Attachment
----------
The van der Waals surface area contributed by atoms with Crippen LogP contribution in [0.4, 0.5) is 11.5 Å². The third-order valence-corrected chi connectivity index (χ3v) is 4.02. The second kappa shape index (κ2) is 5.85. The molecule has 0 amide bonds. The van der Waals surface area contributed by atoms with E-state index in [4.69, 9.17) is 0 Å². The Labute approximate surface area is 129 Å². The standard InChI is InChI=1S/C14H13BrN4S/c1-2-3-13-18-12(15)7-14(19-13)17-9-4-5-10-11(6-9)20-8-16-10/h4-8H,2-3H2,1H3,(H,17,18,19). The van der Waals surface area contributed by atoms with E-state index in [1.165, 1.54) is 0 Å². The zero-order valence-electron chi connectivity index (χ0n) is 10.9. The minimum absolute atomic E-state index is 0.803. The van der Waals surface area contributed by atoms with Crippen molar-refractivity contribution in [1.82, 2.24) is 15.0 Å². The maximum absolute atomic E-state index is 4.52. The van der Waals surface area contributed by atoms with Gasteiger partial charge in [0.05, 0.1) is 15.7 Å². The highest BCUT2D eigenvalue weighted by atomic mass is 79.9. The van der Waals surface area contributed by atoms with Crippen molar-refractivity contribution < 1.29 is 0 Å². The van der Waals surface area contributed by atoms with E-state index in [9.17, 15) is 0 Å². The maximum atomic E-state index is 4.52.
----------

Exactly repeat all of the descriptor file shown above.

The van der Waals surface area contributed by atoms with Crippen LogP contribution in [0.4, 0.5) is 11.5 Å². The third-order valence-corrected chi connectivity index (χ3v) is 4.02. The second kappa shape index (κ2) is 5.85. The molecule has 0 amide bonds. The van der Waals surface area contributed by atoms with E-state index in [4.69, 9.17) is 0 Å². The Labute approximate surface area is 129 Å². The standard InChI is InChI=1S/C14H13BrN4S/c1-2-3-13-18-12(15)7-14(19-13)17-9-4-5-10-11(6-9)20-8-16-10/h4-8H,2-3H2,1H3,(H,17,18,19). The van der Waals surface area contributed by atoms with E-state index in [1.165, 1.54) is 0 Å². The zero-order valence-electron chi connectivity index (χ0n) is 10.9. The minimum absolute atomic E-state index is 0.803. The van der Waals surface area contributed by atoms with Crippen molar-refractivity contribution in [1.82, 2.24) is 15.0 Å². The maximum absolute atomic E-state index is 4.52. The van der Waals surface area contributed by atoms with Gasteiger partial charge in [0.05, 0.1) is 15.7 Å². The highest BCUT2D eigenvalue weighted by atomic mass is 79.9. The van der Waals surface area contributed by atoms with Crippen molar-refractivity contribution < 1.29 is 0 Å². The van der Waals surface area contributed by atoms with E-state index in [9.17, 15) is 0 Å². The maximum atomic E-state index is 4.52.